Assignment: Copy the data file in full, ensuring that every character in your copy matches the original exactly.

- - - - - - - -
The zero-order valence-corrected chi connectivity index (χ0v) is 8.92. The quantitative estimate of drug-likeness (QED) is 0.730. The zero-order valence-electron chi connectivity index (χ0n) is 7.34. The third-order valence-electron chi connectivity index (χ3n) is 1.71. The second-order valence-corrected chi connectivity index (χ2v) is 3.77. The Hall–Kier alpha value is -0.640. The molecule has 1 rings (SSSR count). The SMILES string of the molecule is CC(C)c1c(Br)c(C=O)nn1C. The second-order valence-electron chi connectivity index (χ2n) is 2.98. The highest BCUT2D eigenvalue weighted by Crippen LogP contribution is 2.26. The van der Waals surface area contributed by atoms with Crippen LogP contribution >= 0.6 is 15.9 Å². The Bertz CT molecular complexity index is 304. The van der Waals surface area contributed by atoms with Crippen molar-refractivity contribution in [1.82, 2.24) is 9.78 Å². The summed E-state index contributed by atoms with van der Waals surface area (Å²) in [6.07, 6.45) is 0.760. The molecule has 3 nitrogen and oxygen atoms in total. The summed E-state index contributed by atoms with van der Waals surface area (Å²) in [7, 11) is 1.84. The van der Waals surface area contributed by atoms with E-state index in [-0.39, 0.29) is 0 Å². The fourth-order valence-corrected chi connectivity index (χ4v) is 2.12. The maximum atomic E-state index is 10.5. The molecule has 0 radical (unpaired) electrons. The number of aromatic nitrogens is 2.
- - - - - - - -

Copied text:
The zero-order valence-corrected chi connectivity index (χ0v) is 8.92. The quantitative estimate of drug-likeness (QED) is 0.730. The zero-order valence-electron chi connectivity index (χ0n) is 7.34. The third-order valence-electron chi connectivity index (χ3n) is 1.71. The second-order valence-corrected chi connectivity index (χ2v) is 3.77. The Hall–Kier alpha value is -0.640. The molecule has 1 rings (SSSR count). The SMILES string of the molecule is CC(C)c1c(Br)c(C=O)nn1C. The second-order valence-electron chi connectivity index (χ2n) is 2.98. The highest BCUT2D eigenvalue weighted by Crippen LogP contribution is 2.26. The van der Waals surface area contributed by atoms with Crippen LogP contribution >= 0.6 is 15.9 Å². The Bertz CT molecular complexity index is 304. The van der Waals surface area contributed by atoms with Crippen molar-refractivity contribution in [1.82, 2.24) is 9.78 Å². The summed E-state index contributed by atoms with van der Waals surface area (Å²) in [6.07, 6.45) is 0.760. The molecule has 3 nitrogen and oxygen atoms in total. The summed E-state index contributed by atoms with van der Waals surface area (Å²) in [7, 11) is 1.84. The van der Waals surface area contributed by atoms with E-state index in [-0.39, 0.29) is 0 Å². The fourth-order valence-corrected chi connectivity index (χ4v) is 2.12. The maximum atomic E-state index is 10.5. The molecule has 0 radical (unpaired) electrons. The number of aromatic nitrogens is 2.